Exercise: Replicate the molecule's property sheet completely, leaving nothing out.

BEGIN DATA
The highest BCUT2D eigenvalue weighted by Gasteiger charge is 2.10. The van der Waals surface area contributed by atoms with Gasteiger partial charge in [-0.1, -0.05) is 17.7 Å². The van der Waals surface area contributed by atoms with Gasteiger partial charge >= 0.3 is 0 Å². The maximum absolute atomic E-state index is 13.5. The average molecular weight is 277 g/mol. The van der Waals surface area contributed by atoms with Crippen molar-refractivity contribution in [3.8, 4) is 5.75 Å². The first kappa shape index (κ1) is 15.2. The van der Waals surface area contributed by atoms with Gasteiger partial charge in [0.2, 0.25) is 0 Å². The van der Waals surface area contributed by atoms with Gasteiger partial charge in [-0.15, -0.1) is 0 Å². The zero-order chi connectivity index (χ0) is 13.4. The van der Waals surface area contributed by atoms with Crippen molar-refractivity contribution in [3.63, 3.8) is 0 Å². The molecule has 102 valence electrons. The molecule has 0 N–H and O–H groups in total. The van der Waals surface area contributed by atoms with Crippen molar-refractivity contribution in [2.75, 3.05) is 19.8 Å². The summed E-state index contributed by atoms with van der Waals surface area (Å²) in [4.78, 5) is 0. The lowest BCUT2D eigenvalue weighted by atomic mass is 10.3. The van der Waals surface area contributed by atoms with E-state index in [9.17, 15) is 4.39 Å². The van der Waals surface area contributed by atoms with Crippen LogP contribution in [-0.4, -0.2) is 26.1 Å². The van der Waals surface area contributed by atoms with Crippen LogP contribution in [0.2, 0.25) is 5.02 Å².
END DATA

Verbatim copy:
The highest BCUT2D eigenvalue weighted by Gasteiger charge is 2.10. The van der Waals surface area contributed by atoms with Gasteiger partial charge in [-0.1, -0.05) is 17.7 Å². The van der Waals surface area contributed by atoms with Gasteiger partial charge >= 0.3 is 0 Å². The maximum absolute atomic E-state index is 13.5. The average molecular weight is 277 g/mol. The van der Waals surface area contributed by atoms with Crippen molar-refractivity contribution in [3.8, 4) is 5.75 Å². The first kappa shape index (κ1) is 15.2. The van der Waals surface area contributed by atoms with Gasteiger partial charge in [0.2, 0.25) is 0 Å². The van der Waals surface area contributed by atoms with Gasteiger partial charge in [-0.15, -0.1) is 0 Å². The zero-order chi connectivity index (χ0) is 13.4. The van der Waals surface area contributed by atoms with Crippen molar-refractivity contribution in [3.63, 3.8) is 0 Å². The molecule has 102 valence electrons. The molecule has 0 N–H and O–H groups in total. The van der Waals surface area contributed by atoms with Crippen molar-refractivity contribution in [2.75, 3.05) is 19.8 Å². The summed E-state index contributed by atoms with van der Waals surface area (Å²) in [4.78, 5) is 0. The lowest BCUT2D eigenvalue weighted by atomic mass is 10.3. The van der Waals surface area contributed by atoms with E-state index in [9.17, 15) is 4.39 Å². The van der Waals surface area contributed by atoms with Crippen LogP contribution in [-0.4, -0.2) is 26.1 Å². The van der Waals surface area contributed by atoms with Crippen LogP contribution in [0.2, 0.25) is 5.02 Å².